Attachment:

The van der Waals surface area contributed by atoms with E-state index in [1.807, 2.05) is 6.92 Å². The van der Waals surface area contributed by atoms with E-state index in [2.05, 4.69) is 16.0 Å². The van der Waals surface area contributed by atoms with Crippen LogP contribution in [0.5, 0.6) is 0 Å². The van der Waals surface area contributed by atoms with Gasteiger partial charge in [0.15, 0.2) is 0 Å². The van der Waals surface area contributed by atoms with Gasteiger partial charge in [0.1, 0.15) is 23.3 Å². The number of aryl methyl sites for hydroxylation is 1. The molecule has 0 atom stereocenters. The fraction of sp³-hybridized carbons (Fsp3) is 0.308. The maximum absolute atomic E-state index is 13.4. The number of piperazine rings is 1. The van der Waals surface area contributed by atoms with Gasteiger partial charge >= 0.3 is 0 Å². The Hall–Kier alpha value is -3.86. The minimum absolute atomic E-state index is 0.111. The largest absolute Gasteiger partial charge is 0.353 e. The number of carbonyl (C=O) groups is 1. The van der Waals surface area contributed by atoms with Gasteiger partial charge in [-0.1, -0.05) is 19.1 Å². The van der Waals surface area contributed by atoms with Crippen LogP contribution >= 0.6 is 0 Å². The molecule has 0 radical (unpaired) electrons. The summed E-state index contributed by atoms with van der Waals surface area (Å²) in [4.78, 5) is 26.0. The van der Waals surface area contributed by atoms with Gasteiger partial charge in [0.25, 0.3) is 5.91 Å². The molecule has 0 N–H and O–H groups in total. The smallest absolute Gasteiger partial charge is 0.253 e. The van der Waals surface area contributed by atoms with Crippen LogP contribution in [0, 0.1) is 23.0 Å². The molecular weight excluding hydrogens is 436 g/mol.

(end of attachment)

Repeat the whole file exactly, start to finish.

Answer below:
The van der Waals surface area contributed by atoms with E-state index in [1.807, 2.05) is 6.92 Å². The van der Waals surface area contributed by atoms with E-state index in [2.05, 4.69) is 16.0 Å². The van der Waals surface area contributed by atoms with Crippen LogP contribution in [0.5, 0.6) is 0 Å². The van der Waals surface area contributed by atoms with Gasteiger partial charge in [0.15, 0.2) is 0 Å². The van der Waals surface area contributed by atoms with Gasteiger partial charge in [0.1, 0.15) is 23.3 Å². The number of aryl methyl sites for hydroxylation is 1. The molecule has 0 atom stereocenters. The fraction of sp³-hybridized carbons (Fsp3) is 0.308. The maximum absolute atomic E-state index is 13.4. The number of piperazine rings is 1. The van der Waals surface area contributed by atoms with Gasteiger partial charge >= 0.3 is 0 Å². The Hall–Kier alpha value is -3.86. The minimum absolute atomic E-state index is 0.111. The largest absolute Gasteiger partial charge is 0.353 e. The number of carbonyl (C=O) groups is 1. The van der Waals surface area contributed by atoms with Gasteiger partial charge in [-0.1, -0.05) is 19.1 Å². The van der Waals surface area contributed by atoms with Crippen LogP contribution >= 0.6 is 0 Å². The molecule has 0 radical (unpaired) electrons. The summed E-state index contributed by atoms with van der Waals surface area (Å²) in [4.78, 5) is 26.0. The van der Waals surface area contributed by atoms with Gasteiger partial charge in [0.25, 0.3) is 5.91 Å². The molecule has 0 N–H and O–H groups in total. The smallest absolute Gasteiger partial charge is 0.253 e. The van der Waals surface area contributed by atoms with Crippen LogP contribution in [0, 0.1) is 23.0 Å². The molecular weight excluding hydrogens is 436 g/mol.